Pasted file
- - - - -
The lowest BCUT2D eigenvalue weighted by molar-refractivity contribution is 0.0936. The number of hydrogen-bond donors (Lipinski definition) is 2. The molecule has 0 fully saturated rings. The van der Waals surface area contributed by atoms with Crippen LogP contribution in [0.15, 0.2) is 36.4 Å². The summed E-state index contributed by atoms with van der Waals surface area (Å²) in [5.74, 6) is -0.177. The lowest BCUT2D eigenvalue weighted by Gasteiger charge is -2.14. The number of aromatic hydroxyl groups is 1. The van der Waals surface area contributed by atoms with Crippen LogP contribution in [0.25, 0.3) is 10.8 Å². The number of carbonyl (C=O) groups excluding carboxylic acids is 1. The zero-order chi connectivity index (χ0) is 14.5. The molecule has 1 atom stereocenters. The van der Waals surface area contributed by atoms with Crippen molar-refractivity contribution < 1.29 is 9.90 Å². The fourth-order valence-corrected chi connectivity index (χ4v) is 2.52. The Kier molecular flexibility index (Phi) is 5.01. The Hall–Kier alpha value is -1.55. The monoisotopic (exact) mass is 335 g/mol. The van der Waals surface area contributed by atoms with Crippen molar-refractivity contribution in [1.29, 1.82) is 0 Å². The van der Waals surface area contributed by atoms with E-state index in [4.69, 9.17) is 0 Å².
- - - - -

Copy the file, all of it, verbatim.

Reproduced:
The lowest BCUT2D eigenvalue weighted by molar-refractivity contribution is 0.0936. The number of hydrogen-bond donors (Lipinski definition) is 2. The molecule has 0 fully saturated rings. The van der Waals surface area contributed by atoms with Crippen LogP contribution in [0.15, 0.2) is 36.4 Å². The summed E-state index contributed by atoms with van der Waals surface area (Å²) in [5.74, 6) is -0.177. The lowest BCUT2D eigenvalue weighted by Gasteiger charge is -2.14. The number of aromatic hydroxyl groups is 1. The van der Waals surface area contributed by atoms with Crippen LogP contribution in [0.25, 0.3) is 10.8 Å². The number of carbonyl (C=O) groups excluding carboxylic acids is 1. The zero-order chi connectivity index (χ0) is 14.5. The molecule has 1 atom stereocenters. The van der Waals surface area contributed by atoms with Crippen molar-refractivity contribution < 1.29 is 9.90 Å². The fourth-order valence-corrected chi connectivity index (χ4v) is 2.52. The Kier molecular flexibility index (Phi) is 5.01. The Hall–Kier alpha value is -1.55. The monoisotopic (exact) mass is 335 g/mol. The van der Waals surface area contributed by atoms with Crippen molar-refractivity contribution in [1.29, 1.82) is 0 Å². The van der Waals surface area contributed by atoms with E-state index in [4.69, 9.17) is 0 Å².